You see, Conor and I had a bad experience at a local Circuit City store when an overmatched and undertrained sales clerk couldn’t figure out how to ring up the three items we were purchasing. His incompetence was both comical and frustrating. Twenty minutes into the transaction, I gave up, stopped a manager on the way out of the store, and ripped him a new one for putting staff on the floor who obviously weren’t prepared to do their jobs.

Not a big deal, right? Especially for Conor, who as a consumer-in-training is endlessly bombarded with brand messages and has trouble remembering where he left his socks 10 minutes ago. The negative memory will surely fade into the background, and all will be well. Except for one thing: That in-store experience happened nearly four years ago, when Conor was 5. No amount of slick advertising will ever convince this young consumer to spend his allowance in a store that wouldn’t let him buy a PlayStation game.

How To Kill Video on Demand, Chapter 1

Stupid media tricks: MediaPost reports that ABC and ESPN have struck a deal with Cox in which the cable provider will disable the fast-forward feature for some of the on-demand content it offers from the two Disney properties.  That means Cox cable subscribers won’t be able to skip commercials and zoom through the programs they watch via Cox’s VOD (video on demand) service. (The agreement does not apply to programs that subscribers record on their own using Cox’s DVR box.)

This a classic horse-has-left-the-barn overreaction to the media companies’ ad-skipping angst. There are two main benefits of VOD: convenience (you can watch anytime you want) and control (you can pause, skip and rewind). Removing one of those elements will absolutely kill VOD. Disabling features that customers have already embraced is a surefire way to make them hate you.

JetBlue Fallout

JetBlue is taking steps to restore its image in the wake of its scheduling implosion last week that left passengers stranded in airports for days and in some cases sitting in grounded planes for more than 10 hours at a time. A day after trotting out CEO David Neeleman to the New York Times (who said he was “humiliated and mortified” by the delays), the company plans to unveil today a customer “bill of rights” program and new operating procedures. A YouTube video from Neeleman is also front and center on JetBlue’s website – a good use of the medium to speak directly to customers.

For a company that has developed a loyal following despite its low-frills approach to flying, this is a critical juncture. It seems to be aware of the damage control it must do. Here’s Eric Brinker, JetBlue’s director of brand management and customer experience, quoted in the Poughkeepsie Journal discussing the new passenger bill of rights:

“We’ll be reaffirming ourselves as a leader in this industry. It’s something that’s going to hold JetBlue financially accountable to a much greater extent than airlines have today. It’s something that really forces us to do right by our customers.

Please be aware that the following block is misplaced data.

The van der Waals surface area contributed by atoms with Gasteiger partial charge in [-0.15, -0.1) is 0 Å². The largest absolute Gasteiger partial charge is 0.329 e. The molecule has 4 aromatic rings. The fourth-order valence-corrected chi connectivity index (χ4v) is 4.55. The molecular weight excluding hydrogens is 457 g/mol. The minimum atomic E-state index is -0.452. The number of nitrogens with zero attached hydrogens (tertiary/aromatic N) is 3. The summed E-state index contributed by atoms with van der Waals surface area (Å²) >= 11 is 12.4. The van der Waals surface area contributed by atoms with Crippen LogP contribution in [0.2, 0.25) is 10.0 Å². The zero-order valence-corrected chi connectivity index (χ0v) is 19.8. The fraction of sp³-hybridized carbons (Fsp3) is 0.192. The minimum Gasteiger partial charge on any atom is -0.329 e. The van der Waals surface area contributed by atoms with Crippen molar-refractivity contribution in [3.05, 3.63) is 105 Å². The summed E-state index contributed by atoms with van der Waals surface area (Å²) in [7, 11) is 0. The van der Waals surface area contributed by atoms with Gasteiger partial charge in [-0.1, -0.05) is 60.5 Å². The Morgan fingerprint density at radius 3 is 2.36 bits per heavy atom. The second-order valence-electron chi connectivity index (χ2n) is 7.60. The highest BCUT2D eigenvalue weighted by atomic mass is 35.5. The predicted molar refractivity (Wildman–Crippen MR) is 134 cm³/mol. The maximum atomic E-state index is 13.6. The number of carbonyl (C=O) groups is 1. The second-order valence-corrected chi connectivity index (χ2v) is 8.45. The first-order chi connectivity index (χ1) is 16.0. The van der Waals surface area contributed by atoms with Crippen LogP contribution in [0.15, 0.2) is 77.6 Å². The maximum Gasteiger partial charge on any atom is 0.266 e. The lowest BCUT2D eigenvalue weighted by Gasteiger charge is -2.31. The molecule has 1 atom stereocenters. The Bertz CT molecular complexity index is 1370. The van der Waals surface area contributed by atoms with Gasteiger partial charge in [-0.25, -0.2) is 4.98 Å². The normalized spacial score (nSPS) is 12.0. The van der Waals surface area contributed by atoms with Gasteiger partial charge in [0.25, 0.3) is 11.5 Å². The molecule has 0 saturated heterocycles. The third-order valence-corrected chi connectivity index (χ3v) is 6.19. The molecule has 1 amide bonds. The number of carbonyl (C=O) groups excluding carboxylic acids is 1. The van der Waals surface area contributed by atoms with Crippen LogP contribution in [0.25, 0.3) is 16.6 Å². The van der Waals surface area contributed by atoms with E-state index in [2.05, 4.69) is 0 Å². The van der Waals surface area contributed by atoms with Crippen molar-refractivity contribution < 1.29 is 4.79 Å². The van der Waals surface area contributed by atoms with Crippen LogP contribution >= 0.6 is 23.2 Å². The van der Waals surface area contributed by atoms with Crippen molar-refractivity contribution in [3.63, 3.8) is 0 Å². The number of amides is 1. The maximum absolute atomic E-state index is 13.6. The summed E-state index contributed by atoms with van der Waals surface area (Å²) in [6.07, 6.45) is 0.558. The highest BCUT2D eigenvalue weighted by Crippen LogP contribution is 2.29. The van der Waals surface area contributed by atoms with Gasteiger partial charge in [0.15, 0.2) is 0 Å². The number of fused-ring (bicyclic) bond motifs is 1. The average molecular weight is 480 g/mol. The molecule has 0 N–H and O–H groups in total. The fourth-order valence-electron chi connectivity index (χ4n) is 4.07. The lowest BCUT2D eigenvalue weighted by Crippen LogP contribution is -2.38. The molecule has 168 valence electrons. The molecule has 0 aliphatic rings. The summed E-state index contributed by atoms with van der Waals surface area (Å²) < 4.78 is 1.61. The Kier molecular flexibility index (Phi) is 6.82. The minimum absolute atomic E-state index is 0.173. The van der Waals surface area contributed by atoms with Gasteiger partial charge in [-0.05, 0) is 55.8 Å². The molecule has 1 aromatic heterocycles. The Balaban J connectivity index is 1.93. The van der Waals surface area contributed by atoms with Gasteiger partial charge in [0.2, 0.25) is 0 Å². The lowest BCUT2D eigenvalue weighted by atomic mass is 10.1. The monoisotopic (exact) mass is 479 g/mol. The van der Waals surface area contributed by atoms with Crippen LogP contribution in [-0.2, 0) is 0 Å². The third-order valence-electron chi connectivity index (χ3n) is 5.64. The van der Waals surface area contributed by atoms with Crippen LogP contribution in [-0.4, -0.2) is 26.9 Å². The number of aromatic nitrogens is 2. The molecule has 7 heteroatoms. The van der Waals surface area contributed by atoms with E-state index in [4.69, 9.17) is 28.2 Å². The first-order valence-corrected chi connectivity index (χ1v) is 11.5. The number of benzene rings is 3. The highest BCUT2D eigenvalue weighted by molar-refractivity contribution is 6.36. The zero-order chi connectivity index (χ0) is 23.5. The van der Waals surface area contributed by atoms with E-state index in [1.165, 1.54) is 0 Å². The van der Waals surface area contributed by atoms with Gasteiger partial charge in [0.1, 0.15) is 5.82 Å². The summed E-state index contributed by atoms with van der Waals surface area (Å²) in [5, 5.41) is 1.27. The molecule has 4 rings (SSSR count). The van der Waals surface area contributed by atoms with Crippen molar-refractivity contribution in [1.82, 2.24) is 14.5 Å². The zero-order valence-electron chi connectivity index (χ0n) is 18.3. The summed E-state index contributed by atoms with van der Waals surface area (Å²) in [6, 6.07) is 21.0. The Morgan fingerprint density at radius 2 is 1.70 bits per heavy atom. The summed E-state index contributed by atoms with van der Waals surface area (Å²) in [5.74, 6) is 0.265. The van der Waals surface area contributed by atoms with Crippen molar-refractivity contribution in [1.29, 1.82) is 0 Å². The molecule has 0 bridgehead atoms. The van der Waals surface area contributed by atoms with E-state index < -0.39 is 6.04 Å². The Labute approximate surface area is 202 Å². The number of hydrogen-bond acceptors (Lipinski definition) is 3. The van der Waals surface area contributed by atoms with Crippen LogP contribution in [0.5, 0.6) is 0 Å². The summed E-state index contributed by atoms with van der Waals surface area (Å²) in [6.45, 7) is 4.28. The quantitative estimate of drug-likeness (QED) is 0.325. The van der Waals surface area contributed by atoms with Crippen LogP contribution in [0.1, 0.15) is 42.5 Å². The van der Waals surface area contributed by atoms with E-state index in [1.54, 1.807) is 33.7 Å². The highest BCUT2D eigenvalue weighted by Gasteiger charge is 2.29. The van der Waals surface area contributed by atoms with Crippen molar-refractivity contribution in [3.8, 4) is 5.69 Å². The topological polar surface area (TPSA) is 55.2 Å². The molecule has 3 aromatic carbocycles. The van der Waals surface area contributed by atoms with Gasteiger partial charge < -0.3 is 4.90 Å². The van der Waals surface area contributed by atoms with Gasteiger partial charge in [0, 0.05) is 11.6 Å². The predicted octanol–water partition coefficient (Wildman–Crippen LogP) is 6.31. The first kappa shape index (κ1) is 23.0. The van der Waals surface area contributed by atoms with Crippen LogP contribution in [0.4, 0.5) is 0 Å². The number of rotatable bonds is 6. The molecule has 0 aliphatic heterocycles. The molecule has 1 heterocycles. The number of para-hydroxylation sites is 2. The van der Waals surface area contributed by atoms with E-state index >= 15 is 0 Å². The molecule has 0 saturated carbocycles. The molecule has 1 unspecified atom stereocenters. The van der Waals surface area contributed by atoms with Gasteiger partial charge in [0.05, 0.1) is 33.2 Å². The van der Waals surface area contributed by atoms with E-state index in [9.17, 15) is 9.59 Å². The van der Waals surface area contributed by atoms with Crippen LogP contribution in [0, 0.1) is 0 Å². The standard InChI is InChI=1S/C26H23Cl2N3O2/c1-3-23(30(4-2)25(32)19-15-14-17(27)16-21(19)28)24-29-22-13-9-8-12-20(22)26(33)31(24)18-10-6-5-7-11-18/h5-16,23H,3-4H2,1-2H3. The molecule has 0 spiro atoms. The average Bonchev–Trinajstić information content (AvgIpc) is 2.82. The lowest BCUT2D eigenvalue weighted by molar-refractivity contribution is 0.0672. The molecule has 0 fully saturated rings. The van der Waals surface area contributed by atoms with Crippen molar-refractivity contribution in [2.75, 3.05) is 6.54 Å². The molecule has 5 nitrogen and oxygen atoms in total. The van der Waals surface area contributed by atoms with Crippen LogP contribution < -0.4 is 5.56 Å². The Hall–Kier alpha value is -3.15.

The airline already has pledged full credits or refunds to passeners whose flights were cancelled. So far, so good. But the next few months – and the steps the company takes to fix its apparently deep-seated operational problems – will determine just how much equity JetBlue has built up with its customers.

More broadly, some observes are calling the JetBlue fiasco a tipping point for airline travel, as the blogosphere heats up with calls for legislation to protect travelers’ rights.  Before the JetBlue troubles, a real estate broker named Kate Hanni had formed the Coalition for a Passengers Bill of Rights and is collecting signatures on a petition to spur Congress to enact new legislation for airline travelers. The JetBlue incident will no doubt feed those efforts.

Another great example of the power of social media.

The Right Way To Do Customer Service

Last night, I cancelled my premium membership to, an executive job site (since I’m not actively looking, I couldn’t justify the $30-per-month fee). Cancelling online was a breeze – one click to get to my account info, one click to cancel, plus a question or two on why I was bailing. No hard push to keep me on board, no making me call a customer-service rep for a cross-sell attempt, just a nice “thank you.” This morning I received an email acknowledgement from a community manager named Kathy Wu confirming the cancellation, with a bonus:

Just a head’s up. Your account was auto-renewed for another 4 weeks last Wednesday. Did you want those extra weeks or had intended to cancel before the renewal took place?

I replied that I did not want the extra four weeks and would they mind crediting my account. A few hours later I received this reply:

Hi Rob,
Thanks for getting back to me.
You’re all set! Please check your next American Express statement to see the $30 refund reflected. You’re now a free, Basic member and won’t be charged again unless you re-upgrade to our Premium level of service.

Proactive, friendly customer service. No muss, no fuss. What a concept! I will certainly use their service again, and I will recommend to my friends and colleagues. This is customer service done right.

Customer Engagement